Careful attention to consumer trends and a keen understanding of what drinkers were looking for in alternative beverages has led to explosive growth for High Noon, the vodka-and-fruit-juice-based hard seltzer made by E. & J. Gallo Winery.
Originally, the brand name was designed to be an 80-proof vodka, says Britt West, vice president and general manager of spirits for the company. As the vodka was being tested in select markets in 2018, the emergence and consumer popularity of hard seltzer was becoming evident.
At first, West thought about creating a line extension from the popular New Amsterdam Vodka, but quickly realized, “we had this perfect little gem called High Noon Vodka that was being used for the wrong thing.”
The change made sense. As the company conducted market research, it asked drinkers what they thought the primary alcohol was in the well-established fizzy beverages, and rather than malt, many thought it was vodka.
“It was a really good insight,” he says. “If people think they are drinking vodka, give them vodka.”
Although 2019 was supposed to be a test for the brand, it took off, selling 600,000 cases.
In 2020, demand grew amid the pandemic. That demand significantly outstripped capacity, and global supply-chain interruptions were so severe that the company air-freighted aluminum cans in from overseas in an effort to keep up.
Through summer 2021, the brand was up 316% from the previous year.
Touting the company’s flavor team for its attention to detail, West says High Noon was quickly able to come up with fruits that would complement the beverage and appeal to consumer palates. These include pineapple, watermelon, grapefruit, black cherry and peach, which West says has become a top seller.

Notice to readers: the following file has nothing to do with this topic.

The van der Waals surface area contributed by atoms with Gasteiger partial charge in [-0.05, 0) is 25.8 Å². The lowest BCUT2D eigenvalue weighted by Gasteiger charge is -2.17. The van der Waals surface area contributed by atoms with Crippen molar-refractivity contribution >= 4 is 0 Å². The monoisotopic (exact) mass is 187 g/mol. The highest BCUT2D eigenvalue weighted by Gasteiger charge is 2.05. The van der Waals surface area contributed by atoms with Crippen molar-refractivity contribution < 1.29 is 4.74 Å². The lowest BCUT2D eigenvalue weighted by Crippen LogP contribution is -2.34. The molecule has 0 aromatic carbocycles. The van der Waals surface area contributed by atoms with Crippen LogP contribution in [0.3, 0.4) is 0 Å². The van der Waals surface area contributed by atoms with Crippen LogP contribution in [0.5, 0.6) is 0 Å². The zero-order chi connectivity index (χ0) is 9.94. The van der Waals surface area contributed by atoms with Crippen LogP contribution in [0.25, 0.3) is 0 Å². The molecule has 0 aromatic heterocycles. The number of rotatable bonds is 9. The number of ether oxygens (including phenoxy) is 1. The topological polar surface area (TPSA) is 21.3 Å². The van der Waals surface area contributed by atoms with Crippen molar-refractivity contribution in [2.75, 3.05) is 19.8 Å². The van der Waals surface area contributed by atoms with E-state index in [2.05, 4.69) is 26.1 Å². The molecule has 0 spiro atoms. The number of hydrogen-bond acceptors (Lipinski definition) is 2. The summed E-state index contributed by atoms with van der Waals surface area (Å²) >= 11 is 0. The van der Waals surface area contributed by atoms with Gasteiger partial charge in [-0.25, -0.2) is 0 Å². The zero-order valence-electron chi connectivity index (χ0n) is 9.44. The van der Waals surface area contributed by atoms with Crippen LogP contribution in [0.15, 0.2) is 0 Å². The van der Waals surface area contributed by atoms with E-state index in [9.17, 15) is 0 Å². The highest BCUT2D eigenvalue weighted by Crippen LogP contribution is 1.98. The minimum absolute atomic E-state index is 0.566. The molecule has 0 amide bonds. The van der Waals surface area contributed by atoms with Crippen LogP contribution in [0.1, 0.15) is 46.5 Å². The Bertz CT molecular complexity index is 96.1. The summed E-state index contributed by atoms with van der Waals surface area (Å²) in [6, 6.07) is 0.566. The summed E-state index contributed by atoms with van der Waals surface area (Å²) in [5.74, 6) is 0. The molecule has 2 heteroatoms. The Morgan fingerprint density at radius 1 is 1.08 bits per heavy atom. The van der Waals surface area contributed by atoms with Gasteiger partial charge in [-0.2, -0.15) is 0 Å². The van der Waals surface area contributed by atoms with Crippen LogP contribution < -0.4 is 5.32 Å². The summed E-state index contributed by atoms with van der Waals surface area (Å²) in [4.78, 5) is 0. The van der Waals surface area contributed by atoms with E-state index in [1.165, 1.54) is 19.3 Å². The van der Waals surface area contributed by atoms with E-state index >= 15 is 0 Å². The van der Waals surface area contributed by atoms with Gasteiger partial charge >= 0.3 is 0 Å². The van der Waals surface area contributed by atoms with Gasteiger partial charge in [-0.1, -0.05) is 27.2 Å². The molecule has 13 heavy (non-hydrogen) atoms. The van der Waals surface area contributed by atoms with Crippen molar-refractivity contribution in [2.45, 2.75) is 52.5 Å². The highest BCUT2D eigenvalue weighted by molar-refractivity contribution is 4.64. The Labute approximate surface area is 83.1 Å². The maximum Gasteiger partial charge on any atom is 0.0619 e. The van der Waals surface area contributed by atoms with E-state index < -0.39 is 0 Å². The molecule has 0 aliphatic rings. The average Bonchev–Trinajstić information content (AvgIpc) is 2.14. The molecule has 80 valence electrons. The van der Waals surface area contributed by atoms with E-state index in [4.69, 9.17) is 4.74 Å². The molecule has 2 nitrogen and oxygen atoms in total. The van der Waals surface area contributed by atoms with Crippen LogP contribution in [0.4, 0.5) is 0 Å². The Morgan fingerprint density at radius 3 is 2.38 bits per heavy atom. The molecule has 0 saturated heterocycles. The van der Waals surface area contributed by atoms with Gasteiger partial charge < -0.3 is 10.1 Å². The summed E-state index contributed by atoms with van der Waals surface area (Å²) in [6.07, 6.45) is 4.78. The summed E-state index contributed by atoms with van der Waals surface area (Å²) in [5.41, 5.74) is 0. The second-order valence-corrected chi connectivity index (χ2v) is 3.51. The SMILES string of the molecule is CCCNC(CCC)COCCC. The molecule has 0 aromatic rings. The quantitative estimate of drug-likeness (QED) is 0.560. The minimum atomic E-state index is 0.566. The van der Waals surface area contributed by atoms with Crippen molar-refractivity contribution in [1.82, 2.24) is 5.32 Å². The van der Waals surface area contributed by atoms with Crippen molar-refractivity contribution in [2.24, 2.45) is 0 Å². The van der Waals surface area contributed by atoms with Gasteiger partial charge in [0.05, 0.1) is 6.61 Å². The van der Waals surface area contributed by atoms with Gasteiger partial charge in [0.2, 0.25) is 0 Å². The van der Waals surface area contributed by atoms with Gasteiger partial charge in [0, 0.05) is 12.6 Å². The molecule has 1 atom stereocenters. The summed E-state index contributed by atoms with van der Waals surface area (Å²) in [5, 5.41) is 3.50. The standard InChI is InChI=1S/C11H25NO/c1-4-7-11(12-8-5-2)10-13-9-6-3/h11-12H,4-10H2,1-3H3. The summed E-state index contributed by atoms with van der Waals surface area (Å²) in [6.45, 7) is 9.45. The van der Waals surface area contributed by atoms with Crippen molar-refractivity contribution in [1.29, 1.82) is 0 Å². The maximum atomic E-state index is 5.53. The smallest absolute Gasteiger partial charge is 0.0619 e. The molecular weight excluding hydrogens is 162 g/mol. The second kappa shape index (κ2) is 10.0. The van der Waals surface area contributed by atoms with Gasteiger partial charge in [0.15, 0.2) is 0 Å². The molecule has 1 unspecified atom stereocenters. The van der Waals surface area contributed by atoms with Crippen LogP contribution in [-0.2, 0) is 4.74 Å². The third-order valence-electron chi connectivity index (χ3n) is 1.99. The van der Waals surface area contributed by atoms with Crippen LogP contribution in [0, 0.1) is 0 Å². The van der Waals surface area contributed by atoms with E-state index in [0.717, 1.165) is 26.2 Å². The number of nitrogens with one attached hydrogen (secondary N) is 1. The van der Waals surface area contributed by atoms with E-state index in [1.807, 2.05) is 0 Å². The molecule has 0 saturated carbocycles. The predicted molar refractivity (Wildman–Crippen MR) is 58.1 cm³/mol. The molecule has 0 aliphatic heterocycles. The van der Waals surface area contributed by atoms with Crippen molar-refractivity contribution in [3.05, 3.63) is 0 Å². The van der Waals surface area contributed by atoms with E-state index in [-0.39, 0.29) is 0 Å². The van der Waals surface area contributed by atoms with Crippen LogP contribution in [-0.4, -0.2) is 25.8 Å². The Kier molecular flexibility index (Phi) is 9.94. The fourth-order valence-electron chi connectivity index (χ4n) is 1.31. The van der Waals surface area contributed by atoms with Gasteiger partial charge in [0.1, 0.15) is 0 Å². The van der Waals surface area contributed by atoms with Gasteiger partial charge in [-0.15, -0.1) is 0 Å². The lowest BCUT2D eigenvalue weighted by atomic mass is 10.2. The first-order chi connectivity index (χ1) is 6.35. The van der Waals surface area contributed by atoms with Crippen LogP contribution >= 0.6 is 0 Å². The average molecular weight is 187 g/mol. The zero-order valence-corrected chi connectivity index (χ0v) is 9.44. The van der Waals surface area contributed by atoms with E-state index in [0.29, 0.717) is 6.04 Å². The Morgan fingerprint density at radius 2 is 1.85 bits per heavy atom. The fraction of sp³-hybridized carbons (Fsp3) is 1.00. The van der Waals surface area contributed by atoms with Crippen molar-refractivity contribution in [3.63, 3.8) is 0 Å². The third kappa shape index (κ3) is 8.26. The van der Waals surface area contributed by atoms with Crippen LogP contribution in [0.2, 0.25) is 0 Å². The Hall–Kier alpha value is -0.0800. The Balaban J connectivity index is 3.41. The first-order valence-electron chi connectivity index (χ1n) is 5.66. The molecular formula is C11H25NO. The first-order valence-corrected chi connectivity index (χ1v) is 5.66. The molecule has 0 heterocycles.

“We can make it taste just like you’re biting into the freshest, ripest peach,” he says.
Drinkers agree. In states and channels where both malt- and spirit-based hard seltzer can be sold, High Noon has become the third-best-selling brand in the category, an impressive feat, as there have been countless entrants into the marketplace, many from established brands that were unable to gain attention or momentum.
Aligning with outdoor occasions and evoking warmth and fun, High Noon has also been able to leverage media partnerships to find consumers in the coveted 25- to 35-year-old demographic that align with a High Noon lifestyle. Coupled with college sports partnerships and even apparel, the brand has numerous consumer touchpoints that has allowed it to perform well outside of the warmer months and during daytime occasions, where many believe hard seltzer is best enjoyed.
“It’s not about just the beach or summer, it’s about much more active lifestyle where low ABV plays a role,” West says.
With eyes on the competitors and aware that consumers are always looking for new products and flavors, West says there is plenty in the innovation pipeline for High Noon, with additional market share as a goal. “We’ve not [yet] hit our potential,” he says.